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New documentary sheds light on child trafficking in Africa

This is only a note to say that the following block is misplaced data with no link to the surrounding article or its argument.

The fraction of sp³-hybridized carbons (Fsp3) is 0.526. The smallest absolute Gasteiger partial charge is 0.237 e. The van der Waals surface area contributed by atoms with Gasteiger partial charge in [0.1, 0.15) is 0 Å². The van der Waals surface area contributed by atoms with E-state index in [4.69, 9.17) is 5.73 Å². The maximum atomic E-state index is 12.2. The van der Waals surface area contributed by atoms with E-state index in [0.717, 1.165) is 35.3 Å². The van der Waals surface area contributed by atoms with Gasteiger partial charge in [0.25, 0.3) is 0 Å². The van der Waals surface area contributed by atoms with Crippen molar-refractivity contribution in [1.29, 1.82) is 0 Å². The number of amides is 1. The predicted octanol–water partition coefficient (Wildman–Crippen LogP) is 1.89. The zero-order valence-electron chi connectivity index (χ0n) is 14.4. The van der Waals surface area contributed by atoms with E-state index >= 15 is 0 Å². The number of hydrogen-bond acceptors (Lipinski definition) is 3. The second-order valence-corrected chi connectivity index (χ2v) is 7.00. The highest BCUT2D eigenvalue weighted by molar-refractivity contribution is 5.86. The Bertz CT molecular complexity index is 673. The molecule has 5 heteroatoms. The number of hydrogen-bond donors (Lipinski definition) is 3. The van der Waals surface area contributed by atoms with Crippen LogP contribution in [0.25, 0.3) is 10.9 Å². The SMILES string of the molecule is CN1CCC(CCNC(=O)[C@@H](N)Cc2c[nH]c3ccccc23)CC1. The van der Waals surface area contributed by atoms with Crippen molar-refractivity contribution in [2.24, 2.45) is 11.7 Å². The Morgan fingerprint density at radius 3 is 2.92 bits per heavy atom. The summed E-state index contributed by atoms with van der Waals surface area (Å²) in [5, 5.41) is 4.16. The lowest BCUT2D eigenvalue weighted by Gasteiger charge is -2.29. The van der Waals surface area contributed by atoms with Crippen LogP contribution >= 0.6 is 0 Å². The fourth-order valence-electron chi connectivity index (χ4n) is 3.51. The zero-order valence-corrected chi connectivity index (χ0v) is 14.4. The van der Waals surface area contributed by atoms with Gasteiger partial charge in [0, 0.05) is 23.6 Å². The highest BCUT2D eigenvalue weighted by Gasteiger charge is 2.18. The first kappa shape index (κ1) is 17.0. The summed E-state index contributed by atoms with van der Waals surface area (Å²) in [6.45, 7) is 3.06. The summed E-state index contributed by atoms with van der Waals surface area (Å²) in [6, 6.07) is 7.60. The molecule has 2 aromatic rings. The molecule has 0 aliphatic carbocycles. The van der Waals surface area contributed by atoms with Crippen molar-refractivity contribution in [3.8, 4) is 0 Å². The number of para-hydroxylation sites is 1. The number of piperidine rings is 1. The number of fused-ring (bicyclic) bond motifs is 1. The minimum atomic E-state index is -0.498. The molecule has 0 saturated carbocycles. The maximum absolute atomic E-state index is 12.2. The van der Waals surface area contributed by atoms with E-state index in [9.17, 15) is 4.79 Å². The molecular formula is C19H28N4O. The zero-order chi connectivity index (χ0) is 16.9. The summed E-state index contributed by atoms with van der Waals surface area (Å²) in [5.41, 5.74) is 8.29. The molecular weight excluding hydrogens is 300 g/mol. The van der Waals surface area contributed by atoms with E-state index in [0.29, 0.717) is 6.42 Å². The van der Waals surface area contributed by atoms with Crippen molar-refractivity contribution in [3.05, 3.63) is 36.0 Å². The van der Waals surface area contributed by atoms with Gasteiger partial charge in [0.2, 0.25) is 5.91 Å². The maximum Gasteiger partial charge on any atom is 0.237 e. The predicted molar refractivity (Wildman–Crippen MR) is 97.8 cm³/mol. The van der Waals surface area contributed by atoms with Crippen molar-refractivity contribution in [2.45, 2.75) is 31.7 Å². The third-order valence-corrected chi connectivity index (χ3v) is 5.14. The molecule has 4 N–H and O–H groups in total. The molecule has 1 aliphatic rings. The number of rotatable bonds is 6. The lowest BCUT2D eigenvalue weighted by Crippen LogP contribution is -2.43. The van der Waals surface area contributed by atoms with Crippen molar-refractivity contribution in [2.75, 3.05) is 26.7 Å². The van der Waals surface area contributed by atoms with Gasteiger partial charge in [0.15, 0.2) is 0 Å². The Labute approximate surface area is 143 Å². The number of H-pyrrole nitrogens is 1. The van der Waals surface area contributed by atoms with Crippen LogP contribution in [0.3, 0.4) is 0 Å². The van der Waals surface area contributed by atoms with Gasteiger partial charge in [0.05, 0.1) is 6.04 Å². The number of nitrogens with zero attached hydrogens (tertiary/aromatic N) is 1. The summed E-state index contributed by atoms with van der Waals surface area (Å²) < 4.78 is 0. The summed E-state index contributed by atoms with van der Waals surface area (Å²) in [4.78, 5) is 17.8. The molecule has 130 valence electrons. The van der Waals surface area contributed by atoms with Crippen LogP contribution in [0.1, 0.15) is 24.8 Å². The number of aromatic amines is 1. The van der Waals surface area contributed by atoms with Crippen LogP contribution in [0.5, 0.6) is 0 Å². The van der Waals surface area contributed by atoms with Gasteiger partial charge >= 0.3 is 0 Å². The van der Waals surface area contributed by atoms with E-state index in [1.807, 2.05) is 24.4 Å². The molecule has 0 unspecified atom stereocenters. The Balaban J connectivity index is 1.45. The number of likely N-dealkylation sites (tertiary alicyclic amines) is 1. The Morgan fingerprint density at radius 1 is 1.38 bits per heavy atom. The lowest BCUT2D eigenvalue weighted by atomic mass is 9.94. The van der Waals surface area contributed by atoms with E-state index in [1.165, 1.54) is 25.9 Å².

"One day we were at home, and my father told me we were going to Nigeria. There was a woman there, and my father sold me. When he took the money he told me to wait, that he was going to buy bread. I said nothing. And my father left, ran away. I was afraid.â? Ranchidi and Jules are at the center of the documentary "I am not for sale.â? These kids were sold, exploited and mistreated. Their history reflects the state of more than one million boys and girls trafficked around the world. JUAN JOSE GOMEZ SERRANO Salesian Missionary "Unfortunately, we have taken in children that have been sold for 20,000 francs, or about 30 euros.â? Salesian Missions produced the documentary to show the problem they witness first hand. The missionary group, tied to the order of that same name, works actively with victims of sexual abuse, exploitation and forced labor. JUAN JOSE GOMEZ SERRANO Salesian Missionary "These kids, when they leave the country, they don't know another language. They don't have any family, and so they feel worthless, they have no rights. And in a foreign country, anyone can do whatever they want with this kids.â? The group rescues child from human trafficking rings, through a network of lookouts along the borders, help hotlines, and safe houses. But aside from exposing the problem, their documentary also shows that not all is lost: Rachidi and Jules  both recovered part of their lost childhoods thanks to the work of those who fight trafficking. MZ SALESIAN MISSIONS  FA -PR Up: MZ